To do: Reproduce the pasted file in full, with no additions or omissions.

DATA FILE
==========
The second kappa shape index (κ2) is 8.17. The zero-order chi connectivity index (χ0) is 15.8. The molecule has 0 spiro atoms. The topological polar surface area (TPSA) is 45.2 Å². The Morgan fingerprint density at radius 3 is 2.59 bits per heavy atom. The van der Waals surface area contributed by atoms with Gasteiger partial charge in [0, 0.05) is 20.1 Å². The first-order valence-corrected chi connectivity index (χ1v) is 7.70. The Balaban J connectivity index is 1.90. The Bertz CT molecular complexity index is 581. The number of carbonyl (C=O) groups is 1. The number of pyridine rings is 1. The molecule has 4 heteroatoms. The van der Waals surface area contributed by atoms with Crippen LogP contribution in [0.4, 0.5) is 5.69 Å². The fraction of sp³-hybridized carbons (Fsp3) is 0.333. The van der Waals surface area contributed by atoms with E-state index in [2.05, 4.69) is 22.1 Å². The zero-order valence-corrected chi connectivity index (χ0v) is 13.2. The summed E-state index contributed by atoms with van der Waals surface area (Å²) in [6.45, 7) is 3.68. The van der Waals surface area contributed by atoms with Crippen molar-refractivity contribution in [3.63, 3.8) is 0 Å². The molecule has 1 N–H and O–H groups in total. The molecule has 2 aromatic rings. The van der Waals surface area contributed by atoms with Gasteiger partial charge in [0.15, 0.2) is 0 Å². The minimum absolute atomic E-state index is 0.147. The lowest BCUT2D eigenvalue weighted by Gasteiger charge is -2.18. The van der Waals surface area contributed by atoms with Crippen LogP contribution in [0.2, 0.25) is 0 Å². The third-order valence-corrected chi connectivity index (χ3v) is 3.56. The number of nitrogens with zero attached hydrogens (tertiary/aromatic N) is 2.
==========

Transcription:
The second kappa shape index (κ2) is 8.17. The zero-order chi connectivity index (χ0) is 15.8. The molecule has 0 spiro atoms. The topological polar surface area (TPSA) is 45.2 Å². The Morgan fingerprint density at radius 3 is 2.59 bits per heavy atom. The van der Waals surface area contributed by atoms with Gasteiger partial charge in [0, 0.05) is 20.1 Å². The first-order valence-corrected chi connectivity index (χ1v) is 7.70. The Balaban J connectivity index is 1.90. The Bertz CT molecular complexity index is 581. The number of carbonyl (C=O) groups is 1. The number of pyridine rings is 1. The molecule has 4 heteroatoms. The van der Waals surface area contributed by atoms with Crippen LogP contribution in [0.4, 0.5) is 5.69 Å². The fraction of sp³-hybridized carbons (Fsp3) is 0.333. The van der Waals surface area contributed by atoms with E-state index in [2.05, 4.69) is 22.1 Å². The zero-order valence-corrected chi connectivity index (χ0v) is 13.2. The summed E-state index contributed by atoms with van der Waals surface area (Å²) in [6.45, 7) is 3.68. The van der Waals surface area contributed by atoms with Crippen molar-refractivity contribution in [3.63, 3.8) is 0 Å². The molecule has 1 N–H and O–H groups in total. The molecule has 2 aromatic rings. The van der Waals surface area contributed by atoms with Gasteiger partial charge in [0.15, 0.2) is 0 Å². The minimum absolute atomic E-state index is 0.147. The lowest BCUT2D eigenvalue weighted by Gasteiger charge is -2.18. The van der Waals surface area contributed by atoms with Crippen LogP contribution in [0.2, 0.25) is 0 Å². The third-order valence-corrected chi connectivity index (χ3v) is 3.56. The number of nitrogens with zero attached hydrogens (tertiary/aromatic N) is 2.